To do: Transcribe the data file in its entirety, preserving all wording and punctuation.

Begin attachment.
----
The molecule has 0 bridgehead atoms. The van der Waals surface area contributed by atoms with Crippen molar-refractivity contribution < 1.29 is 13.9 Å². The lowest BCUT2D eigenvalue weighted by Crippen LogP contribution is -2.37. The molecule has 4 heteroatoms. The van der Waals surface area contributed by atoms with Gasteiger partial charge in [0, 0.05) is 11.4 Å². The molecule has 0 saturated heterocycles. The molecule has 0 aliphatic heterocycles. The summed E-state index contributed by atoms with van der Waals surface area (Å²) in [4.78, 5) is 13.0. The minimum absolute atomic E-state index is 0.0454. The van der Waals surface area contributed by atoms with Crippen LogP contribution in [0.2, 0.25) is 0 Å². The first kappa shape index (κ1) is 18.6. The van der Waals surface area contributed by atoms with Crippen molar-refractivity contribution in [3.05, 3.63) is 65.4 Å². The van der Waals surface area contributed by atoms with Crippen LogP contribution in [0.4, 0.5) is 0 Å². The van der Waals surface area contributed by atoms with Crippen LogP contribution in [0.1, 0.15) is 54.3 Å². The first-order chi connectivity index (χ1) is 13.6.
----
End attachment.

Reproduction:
The molecule has 0 bridgehead atoms. The van der Waals surface area contributed by atoms with Crippen molar-refractivity contribution < 1.29 is 13.9 Å². The lowest BCUT2D eigenvalue weighted by Crippen LogP contribution is -2.37. The molecule has 4 heteroatoms. The van der Waals surface area contributed by atoms with Gasteiger partial charge in [0, 0.05) is 11.4 Å². The molecule has 0 saturated heterocycles. The molecule has 0 aliphatic heterocycles. The summed E-state index contributed by atoms with van der Waals surface area (Å²) in [4.78, 5) is 13.0. The minimum absolute atomic E-state index is 0.0454. The van der Waals surface area contributed by atoms with Crippen LogP contribution in [0.2, 0.25) is 0 Å². The first kappa shape index (κ1) is 18.6. The van der Waals surface area contributed by atoms with Crippen molar-refractivity contribution in [3.05, 3.63) is 65.4 Å². The van der Waals surface area contributed by atoms with Crippen LogP contribution in [0.4, 0.5) is 0 Å². The van der Waals surface area contributed by atoms with Crippen LogP contribution in [0.1, 0.15) is 54.3 Å². The first-order chi connectivity index (χ1) is 13.6.